The Equal Employment Opportunity Commission (the EEOC) has just filed its first class action Genetic Information Nondiscrimination Act (GINA) lawsuit against a New York nursing home.
GINA is a recently enacted federal law that prohibits an employer from requesting, requiring or purchasing an individual’s genetic information or that of the individual’s family members. GINA was enacted in 2008, and became effective November 21, 2009.
If you have questions about the Act, or believe that your employer may have improperly requested or obtaining information concerning your genetic make-up, it is important to speak to dedicated Georgia genetic information nondiscrimination act attorney right away.
The purpose of GINA is to protect individuals’ employment rights by barring employers from using workers genetic information when making hiring, firing, placement or promotion decisions.
In the recent class action GINA lawsuit, EEOC v. Founders Pavilion Inc., the EEOC alleged that a nursing home violated the Act by asking prospective and current employees for family medical histories during both pre-employment medical exams as well as annual physicals.
Recently, an Oklahoma GINA lawsuit was settled involving a company that allegedly wrongfully denied a temporary worker a permanent job after it required her to fill out a questionnaire detailing her family’s medical history. The questionnaire specifically asked, “whether any family member had one or more separately listed “disorders,” including heart disease, hypertension, cancer, tuberculosis, diabetes, arthritis, and mental illness.” GINA was enacted specifically to prohibit these types of questions.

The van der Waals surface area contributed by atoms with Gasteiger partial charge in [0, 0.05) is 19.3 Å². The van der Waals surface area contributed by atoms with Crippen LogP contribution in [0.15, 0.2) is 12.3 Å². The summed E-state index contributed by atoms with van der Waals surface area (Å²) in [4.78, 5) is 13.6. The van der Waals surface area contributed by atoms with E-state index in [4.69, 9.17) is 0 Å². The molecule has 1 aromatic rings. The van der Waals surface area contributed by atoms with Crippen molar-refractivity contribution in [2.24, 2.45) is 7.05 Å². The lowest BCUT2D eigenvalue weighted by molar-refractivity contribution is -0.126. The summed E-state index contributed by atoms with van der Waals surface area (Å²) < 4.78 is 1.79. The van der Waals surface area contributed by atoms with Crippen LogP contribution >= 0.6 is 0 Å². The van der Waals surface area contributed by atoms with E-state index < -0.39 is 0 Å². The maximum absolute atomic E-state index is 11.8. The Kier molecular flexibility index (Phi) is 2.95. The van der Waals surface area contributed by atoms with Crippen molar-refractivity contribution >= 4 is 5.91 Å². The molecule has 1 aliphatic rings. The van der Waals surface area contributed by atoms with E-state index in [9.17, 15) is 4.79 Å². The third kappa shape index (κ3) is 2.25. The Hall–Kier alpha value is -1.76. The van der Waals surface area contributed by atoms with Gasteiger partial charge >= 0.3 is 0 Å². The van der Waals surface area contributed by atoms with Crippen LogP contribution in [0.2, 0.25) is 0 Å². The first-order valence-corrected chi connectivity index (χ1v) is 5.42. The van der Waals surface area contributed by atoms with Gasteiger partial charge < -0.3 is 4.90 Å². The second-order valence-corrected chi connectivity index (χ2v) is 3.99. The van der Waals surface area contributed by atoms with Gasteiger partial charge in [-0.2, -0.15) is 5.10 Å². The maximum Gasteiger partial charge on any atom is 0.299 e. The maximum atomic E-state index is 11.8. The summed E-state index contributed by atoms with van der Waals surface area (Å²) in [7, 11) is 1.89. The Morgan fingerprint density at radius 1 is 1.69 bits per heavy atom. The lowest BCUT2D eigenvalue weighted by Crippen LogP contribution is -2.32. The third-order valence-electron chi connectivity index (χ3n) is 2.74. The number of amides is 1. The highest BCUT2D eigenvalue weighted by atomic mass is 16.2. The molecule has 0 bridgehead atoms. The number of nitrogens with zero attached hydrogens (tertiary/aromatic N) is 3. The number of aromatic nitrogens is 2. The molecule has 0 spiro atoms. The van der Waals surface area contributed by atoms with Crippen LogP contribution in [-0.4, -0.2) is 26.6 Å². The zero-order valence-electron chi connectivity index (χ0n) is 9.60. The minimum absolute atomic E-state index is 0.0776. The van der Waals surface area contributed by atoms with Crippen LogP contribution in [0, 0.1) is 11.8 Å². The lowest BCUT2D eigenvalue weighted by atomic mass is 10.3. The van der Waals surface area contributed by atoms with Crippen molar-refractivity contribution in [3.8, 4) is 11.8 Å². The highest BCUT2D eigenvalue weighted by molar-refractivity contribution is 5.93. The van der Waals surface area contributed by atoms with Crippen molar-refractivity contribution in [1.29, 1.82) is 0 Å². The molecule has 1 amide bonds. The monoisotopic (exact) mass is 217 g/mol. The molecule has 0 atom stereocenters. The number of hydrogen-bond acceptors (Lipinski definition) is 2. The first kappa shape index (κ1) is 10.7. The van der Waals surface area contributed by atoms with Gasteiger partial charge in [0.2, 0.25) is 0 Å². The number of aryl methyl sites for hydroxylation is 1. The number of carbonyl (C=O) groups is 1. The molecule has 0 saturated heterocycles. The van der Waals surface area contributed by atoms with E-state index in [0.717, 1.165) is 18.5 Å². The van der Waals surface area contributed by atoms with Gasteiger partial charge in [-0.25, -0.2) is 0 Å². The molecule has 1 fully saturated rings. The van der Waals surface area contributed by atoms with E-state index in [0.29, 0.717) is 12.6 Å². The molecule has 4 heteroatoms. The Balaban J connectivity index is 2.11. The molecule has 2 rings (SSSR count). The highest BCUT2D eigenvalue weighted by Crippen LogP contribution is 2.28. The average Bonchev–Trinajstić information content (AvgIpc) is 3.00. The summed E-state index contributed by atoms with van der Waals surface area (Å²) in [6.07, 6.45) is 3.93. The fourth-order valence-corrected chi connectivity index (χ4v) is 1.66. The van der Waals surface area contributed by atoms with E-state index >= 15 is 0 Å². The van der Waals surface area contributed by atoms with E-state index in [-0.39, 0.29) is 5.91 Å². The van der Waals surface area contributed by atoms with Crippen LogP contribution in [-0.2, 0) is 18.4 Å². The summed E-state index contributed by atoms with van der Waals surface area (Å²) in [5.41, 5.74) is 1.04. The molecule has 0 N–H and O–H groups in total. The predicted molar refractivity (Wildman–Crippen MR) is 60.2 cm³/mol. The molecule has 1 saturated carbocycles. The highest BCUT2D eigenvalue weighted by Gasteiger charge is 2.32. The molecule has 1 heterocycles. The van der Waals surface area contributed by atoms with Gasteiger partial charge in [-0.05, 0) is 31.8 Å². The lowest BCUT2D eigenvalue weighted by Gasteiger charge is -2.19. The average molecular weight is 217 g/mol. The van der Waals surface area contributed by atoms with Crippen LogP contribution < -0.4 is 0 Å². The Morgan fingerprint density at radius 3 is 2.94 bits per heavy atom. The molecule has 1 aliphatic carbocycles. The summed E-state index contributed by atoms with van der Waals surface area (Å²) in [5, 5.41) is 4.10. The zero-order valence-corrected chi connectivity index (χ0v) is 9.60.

According to the class action complaint, the nursing home inappropriately asked about the family medical history of new hires, employees who were returning to work exams after leaves, and current workers required submitting to annual exams, creating a large group of employees discriminated against.
The class action GINA lawsuit also stated that the nursing home violated some of the provisions of other Federal labor laws, including the Americans with Disability Act (ADA) and Title VII of the 1964 Civil Rights Act. (Title VII). The ADA prohibits discrimination against “qualified individuals with a disability” in the terms and conditions of employment, and protects these individuals by requiring employers make “reasonable accommodations” that allow them to work. The GINA lawsuit alleges that the nursing home violated the ADA by firing two certified nursing assistants it regarded as disabled after they experienced back strain and by firing rather than reasonably accommodating another CNA who has a disability that requires her to take extra time to learn job tasks.
The Title VII discrimination claims arose out of the nursing home’s alleged actions in refusing to hire a job applicant because she was six months’ pregnant, withdrawing a job offer to a prospective employee after her pre-employment physical indicated she was pregnant, and firing another employer shortly after she gave birth.
If you have faced any form of employment discrimination it is important to speak to a private employment discrimination lawyer who can protect your rights and represent your interests.
For more information, contact the top Georgia employment discrimination lawyers at Buckley Bala Wilson Mew LLP for an immediate case evaluation.